Sidebottom v Kershaw, Leese & Co Ltd [1920] 1 Ch 154
Concerning the alteration of a company’s constitution, and the rights of a minority shareholder. The company’s articles were changed to allow for the compulsory purchase of shares of any shareholder who was competing with the company. One shareholder was competing with the company and challenged the alteration. He argued that in Brown v British Abrasive Wheel Co where a change for compulsory share purchase was held invalid as not being bona fide for the benefit of the company as a whole, should be applied here too.  The Court of Appeal held that the article alteration was clearly valid, and very much for the benefit of the company. The court made clear that in Brown v British Abrasive Wheel Co, Astbury J had been wrong to regard good faith alterations and the company’s benefit as two separate ideas. The important question was whether the alteration for the benefit of the company as a whole.

Southern Foundries (1926) Ltd v Shirlaw [1940] AC 701
In the field of contracts this case is well known for MacKinnon LJ’s decision in the Court of Appeal, where he put forth the “officious bystander” formulation for determining what terms should be implied into agreements by the courts. In the field of company law, it is known primarily to stand for the principle that damages may be sought for breach of contract by a director even though a contract may de facto constrain the exercise of powers to sack people found in the company’s constitution.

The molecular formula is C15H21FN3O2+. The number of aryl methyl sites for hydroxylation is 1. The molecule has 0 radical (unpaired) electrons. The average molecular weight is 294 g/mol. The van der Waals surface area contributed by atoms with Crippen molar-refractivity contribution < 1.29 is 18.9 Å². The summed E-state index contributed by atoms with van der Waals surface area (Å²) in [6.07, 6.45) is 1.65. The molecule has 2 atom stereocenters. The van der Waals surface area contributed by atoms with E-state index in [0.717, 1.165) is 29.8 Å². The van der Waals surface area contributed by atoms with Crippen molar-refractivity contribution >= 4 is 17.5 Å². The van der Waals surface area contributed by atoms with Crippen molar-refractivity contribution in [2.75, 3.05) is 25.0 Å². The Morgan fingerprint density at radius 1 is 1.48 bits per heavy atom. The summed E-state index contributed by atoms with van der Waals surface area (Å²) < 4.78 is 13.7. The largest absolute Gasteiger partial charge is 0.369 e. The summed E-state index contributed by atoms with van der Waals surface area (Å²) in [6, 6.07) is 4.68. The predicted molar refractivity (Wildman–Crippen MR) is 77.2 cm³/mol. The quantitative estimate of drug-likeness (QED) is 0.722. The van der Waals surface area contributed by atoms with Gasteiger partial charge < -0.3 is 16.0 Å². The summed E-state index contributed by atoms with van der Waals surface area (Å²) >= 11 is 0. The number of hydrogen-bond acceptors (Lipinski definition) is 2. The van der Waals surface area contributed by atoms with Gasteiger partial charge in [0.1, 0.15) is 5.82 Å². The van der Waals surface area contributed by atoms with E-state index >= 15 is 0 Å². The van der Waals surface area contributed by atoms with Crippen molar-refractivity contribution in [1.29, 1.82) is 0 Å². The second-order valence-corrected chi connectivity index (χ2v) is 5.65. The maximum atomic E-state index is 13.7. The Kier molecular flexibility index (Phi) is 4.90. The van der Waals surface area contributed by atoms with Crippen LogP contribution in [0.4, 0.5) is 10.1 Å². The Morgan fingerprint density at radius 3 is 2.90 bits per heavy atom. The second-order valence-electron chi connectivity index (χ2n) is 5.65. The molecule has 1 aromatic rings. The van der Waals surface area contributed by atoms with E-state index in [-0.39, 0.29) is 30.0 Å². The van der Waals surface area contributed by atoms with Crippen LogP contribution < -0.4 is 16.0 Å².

Shuttleworth v Cox Bros and Co (Maidenhead) [1927] 1 Ch 154
Concerning alteration of a company’s constitution. Cox Bros and Co (Maidenhead) had appointed a board of directors for life, and had fixed this under its articles of association. Then it proposed to amend its articles so that a director would lose his position if the other directors requested in writing for him to resign. Mr Shuttleworth, who was targeted by the changes, brought a claim alleging that the alteration of the articles was not bona fide for the benefit of the company as a whole. The Court of Appeal dismissed the appeal holding that the alteration of the articles was bona fide for the benefit of the company and was valid. It reaffirmed the bona fide test laid down in Sidebottom v Kershaw, Leese & Co.

Greenhalgh v Arderne Cinemas Ltd (No 2) [1946] 1 All ER 512; [1951] Ch 286
case concerning the issue of shares, and “fraud on the minority”, as an exception to the rule in Foss v Harbottle. Mr Greenhalgh wished to prevent control of the company going away, and argued that the article change was invalid, a fraud on him and the other minority shareholders, and asked for compensation.

Wallersteiner v Moir (No 2) [1975] QB 373
replaced the exceptions and the rule in Foss v Harbottle, is now contained in the Companies Act 2006 sections 260-264

Citco Banking Corporation NV v Pusser’s Ltd